Leonardo Da Vinci
Italian High Renaissance Painter and Inventor, 1452-1519
Florentine Renaissance man, genius, artist in all media, architect, military engineer. Possibly the most brilliantly creative man in European history, he advertised himself, first of all, as a military engineer. In a famous letter dated about 1481 to Ludovico Sforza, of which a copy survives in the Codice Atlantico in Milan, Leonardo asks for employment in that capacity. He had plans for bridges, very light and strong, and plans for destroying those of the enemy. He knew how to cut off water to besieged fortifications, and how to construct bridges, mantlets, scaling ladders, and other instruments. He designed cannon, very convenient and easy of transport, designed to fire small stones, almost in the manner of hail??grape- or case-shot (see ammunition, artillery). He offered cannon of very beautiful and useful shapes, quite different from those in common use and, where it is not possible to employ cannon ?? catapults, mangonels and trabocchi and other engines of wonderful efficacy not in general use. And he said he made armoured cars, safe and unassailable, which will enter the serried ranks of the enemy with their artillery ?? and behind them the infantry will be able to follow quite unharmed, and without any opposition. He also offered to design ships which can resist the fire of all the heaviest cannon, and powder and smoke.
The large number of surviving drawings and notes on military art show that Leonardo claims were not without foundation, although most date from after the Sforza letter. Most of the drawings, including giant crossbows (see bows), appear to be improvements on existing machines rather than new inventions. One exception is the drawing of a tank dating from 1485-8 now in the British Museum??a flattened cone, propelled from inside by crankshafts, firing guns. Another design in the British Museum, for a machine with scythes revolving in the horizontal plane, dismembering bodies as it goes, is gruesomely fanciful.
Most of the other drawings are in the Codice Atlantico in Milan but some are in the Royal Libraries at Windsor and Turin, in Venice, or the Louvre and the École des Beaux Arts in Paris. Two ingenious machines for continuously firing arrows, machine-gun style, powered by a treadmill are shown in the Codice Atlantico. A number of other sketches of bridges, water pumps, and canals could be for military or civil purposes: dual use technology.
Leonardo lived at a time when the first artillery fortifications were appearing and the Codice Atlantico contains sketches of ingenious fortifications combining bastions, round towers, and truncated cones. Models constructed from the drawings and photographed in Calvi works reveal forts which would have looked strikingly modern in the 19th century, and might even feature in science fiction films today. On 18 August 1502 Cesare Borgia appointed Leonardo as his Military Engineer General, although no known building by Leonardo exists.
Leonardo was also fascinated by flight. Thirteen pages with drawings for man-powered aeroplanes survive and there is one design for a helicoidal helicopter. Leonardo later realized the inadequacy of the power a man could generate and turned his attention to aerofoils. Had his enormous abilities been concentrated on one thing, he might have invented the modern glider. Related Paintings of Leonardo Da Vinci :. | The Virgin and Child with Anne (mk05) | The Last Supper-l | Mona lisa | Madonna with a Flower | The Battle of Anghiari |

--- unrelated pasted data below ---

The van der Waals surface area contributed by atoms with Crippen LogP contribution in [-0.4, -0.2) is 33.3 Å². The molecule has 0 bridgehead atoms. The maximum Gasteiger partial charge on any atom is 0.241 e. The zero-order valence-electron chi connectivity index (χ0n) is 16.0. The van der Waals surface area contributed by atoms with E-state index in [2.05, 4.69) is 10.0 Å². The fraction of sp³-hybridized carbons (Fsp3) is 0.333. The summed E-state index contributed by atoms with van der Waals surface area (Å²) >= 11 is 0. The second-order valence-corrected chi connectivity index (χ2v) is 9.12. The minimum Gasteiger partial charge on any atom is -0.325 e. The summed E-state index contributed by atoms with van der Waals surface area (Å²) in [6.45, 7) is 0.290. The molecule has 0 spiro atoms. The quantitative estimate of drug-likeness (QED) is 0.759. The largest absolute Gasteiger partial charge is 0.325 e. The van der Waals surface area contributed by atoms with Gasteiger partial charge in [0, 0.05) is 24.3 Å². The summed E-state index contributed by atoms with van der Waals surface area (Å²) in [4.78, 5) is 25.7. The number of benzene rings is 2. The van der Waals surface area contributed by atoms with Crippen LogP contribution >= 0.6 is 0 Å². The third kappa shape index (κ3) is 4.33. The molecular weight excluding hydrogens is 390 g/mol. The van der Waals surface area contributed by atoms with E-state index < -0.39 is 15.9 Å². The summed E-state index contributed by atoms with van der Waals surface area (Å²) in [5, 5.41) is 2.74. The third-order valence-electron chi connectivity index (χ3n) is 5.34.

Related Artists:William Glackens
William Glackens Galleries
William James Glackens (March 13, 1870?CMay 22, 1938) was a U.S. realist painter.
Glackens studied at the Pennsylvania Academy of the Fine Arts and later moved to New York City, where he co-founded what came to be called the Ashcan School art movement. This group of artists, dubbed by the press "the Eight Independent Painters" or The Eight, chose to exhibit their works without pre-approval by the juries of the existing art establishment. He became known for his dark-hued paintings of street scenes and daily life in the city's neighborhoods. His later work was brighter in tone, and showed the influence of Renoir. During much of his career as a painter, Glackens also worked as an illustrator for newspapers and magazines in Philadelphia and New York City.Jules Joseph Lefebvre
(Tournan-en-Brie, Seine-et-Marne, 14 March 1836 - Paris, 24 February 1911) was a French figure painter.
Lefebvre entered the École nationale superieure des Beaux-Arts in 1852 and was a pupil of Leon Cogniet. He won the prestigious Prix de Rome in 1861. Between 1855 and 1898, he exhibited 72 portraits in the Paris Salon. In 1891, he became a member of the French Academie des Beaux-Arts.
He was an instructor at the Academie Julian in Paris. He is chiefly important as an excellent and sympathetic teacher who numbered many Americans among his 1500 or more pupils. Some of his famous students were the Scottish-born landscape painter William Hart, as long as Georges Rochegrosse, Felix Vallotton, and many more. He was long a professor at the École des Beaux-Arts.
Many of his paintings are single figures of beautiful women.
Among his best portraits were those of M. L. Reynaud and the Prince Imperial (1874). Among his many decorations were a first-class medal at the Paris Exhibition of 1878 and the medal of honor in 1886. He was a Commander of the Legion of Honor and a member of the Institut de France.
British Painter , 1803-1877